The enduring image of that intervention is the photograph of IMF managing director Michel Camdessus standing over seated Indonesian president Suharto as he signed a so-called IMF bailout program to impose what was known as the “Washington consensus.”
Economic devastation resulted in Indonesia and across the region as “structural adjustment” was imposed. Indonesian real wages feel by 30 percent, the incidence of poverty doubled and more than 20 million workers were made jobless. Unemployment rates in South Korea and Malaysia tripled.
In the years since then, the IMF policies—directed by the US Treasury Department—have been branded as a “mistake.” They were anything but. The economic firestorm was a consciously directed operation.
At that point the US feared its economic supremacy in the region was being threatened by Japan. When the crisis broke in July 1997, with the devaluation of the Thai baht, setting off currency devaluations and a financial crisis across Southeast Asia, Tokyo intervened with a proposal to set up a $100 billion Asian Monetary Fund in order to safeguard its economic interests in the region.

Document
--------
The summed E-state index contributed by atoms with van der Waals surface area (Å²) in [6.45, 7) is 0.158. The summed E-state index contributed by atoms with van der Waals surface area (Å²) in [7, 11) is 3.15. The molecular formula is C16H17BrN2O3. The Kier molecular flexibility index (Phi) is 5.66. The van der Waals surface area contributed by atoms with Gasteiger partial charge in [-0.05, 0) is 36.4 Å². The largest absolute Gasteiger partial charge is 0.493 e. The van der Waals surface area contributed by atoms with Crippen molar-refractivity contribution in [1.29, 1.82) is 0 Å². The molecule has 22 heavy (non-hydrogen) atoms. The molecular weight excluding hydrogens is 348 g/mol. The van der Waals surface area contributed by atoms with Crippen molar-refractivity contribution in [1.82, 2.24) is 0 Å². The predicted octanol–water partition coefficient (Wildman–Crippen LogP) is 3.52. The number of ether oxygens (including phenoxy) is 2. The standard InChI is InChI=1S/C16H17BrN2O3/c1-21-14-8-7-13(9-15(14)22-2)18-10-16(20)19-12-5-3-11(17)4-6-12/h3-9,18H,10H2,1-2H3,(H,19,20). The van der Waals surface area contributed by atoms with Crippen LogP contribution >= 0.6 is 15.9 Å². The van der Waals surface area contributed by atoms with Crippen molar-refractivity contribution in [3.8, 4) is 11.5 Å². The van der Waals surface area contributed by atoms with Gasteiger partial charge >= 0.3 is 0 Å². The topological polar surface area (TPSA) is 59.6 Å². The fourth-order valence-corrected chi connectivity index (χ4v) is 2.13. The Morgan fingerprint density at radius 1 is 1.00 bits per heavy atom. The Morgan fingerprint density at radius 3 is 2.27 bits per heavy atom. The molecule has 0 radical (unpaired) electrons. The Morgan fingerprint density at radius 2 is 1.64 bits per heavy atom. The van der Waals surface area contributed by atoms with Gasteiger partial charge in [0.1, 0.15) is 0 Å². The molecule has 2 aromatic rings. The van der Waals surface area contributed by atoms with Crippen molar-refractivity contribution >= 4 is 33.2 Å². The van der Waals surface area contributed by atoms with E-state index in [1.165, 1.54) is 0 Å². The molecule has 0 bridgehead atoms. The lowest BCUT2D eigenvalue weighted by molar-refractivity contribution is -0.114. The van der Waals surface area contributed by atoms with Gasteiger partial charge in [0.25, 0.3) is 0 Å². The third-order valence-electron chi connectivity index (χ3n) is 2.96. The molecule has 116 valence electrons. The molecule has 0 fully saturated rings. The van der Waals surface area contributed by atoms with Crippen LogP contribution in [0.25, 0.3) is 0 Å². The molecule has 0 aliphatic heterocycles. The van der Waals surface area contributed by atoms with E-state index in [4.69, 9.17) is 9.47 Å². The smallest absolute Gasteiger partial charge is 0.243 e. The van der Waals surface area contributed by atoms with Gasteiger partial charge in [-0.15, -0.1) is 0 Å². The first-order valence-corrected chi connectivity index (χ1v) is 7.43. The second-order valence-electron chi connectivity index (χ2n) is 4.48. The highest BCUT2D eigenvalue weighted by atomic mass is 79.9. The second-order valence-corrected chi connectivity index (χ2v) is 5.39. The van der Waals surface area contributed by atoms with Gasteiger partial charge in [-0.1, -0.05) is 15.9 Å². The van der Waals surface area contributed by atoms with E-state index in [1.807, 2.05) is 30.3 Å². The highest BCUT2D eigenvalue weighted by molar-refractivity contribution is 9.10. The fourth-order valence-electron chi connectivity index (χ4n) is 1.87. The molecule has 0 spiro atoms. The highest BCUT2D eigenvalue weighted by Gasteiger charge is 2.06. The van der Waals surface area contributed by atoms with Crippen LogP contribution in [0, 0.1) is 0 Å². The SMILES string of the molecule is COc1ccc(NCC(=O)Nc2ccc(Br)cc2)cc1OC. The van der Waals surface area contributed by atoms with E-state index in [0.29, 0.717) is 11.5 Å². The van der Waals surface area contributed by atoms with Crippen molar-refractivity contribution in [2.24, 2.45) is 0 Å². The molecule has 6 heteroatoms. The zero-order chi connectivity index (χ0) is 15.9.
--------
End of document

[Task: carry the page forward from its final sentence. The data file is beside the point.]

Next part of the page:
This was forcefully rejected at a September 1997 meeting of the IMF and G7 in Hong Kong. Faced with the prospect of a conflict with the US, Japan withdrew its proposal, opening the way for the imposition of Washington’s “restructuring” demands, based on the breaking up of the economic and financial ties between the countries of the region and Japan.
However, the Asian crisis was to bring about a major economic shift in which China was to become the major global manufacturing centre. Following Deng Xiaoping’s southern tour in 1992, foreign capital flowed into the country, secure in the knowledge that, as the Tiananmen Square Massacre of June 1989 and the far broader suppression of the working class in all the major industrial centres had demonstrated, the regime would act as the guarantor of its profit interests.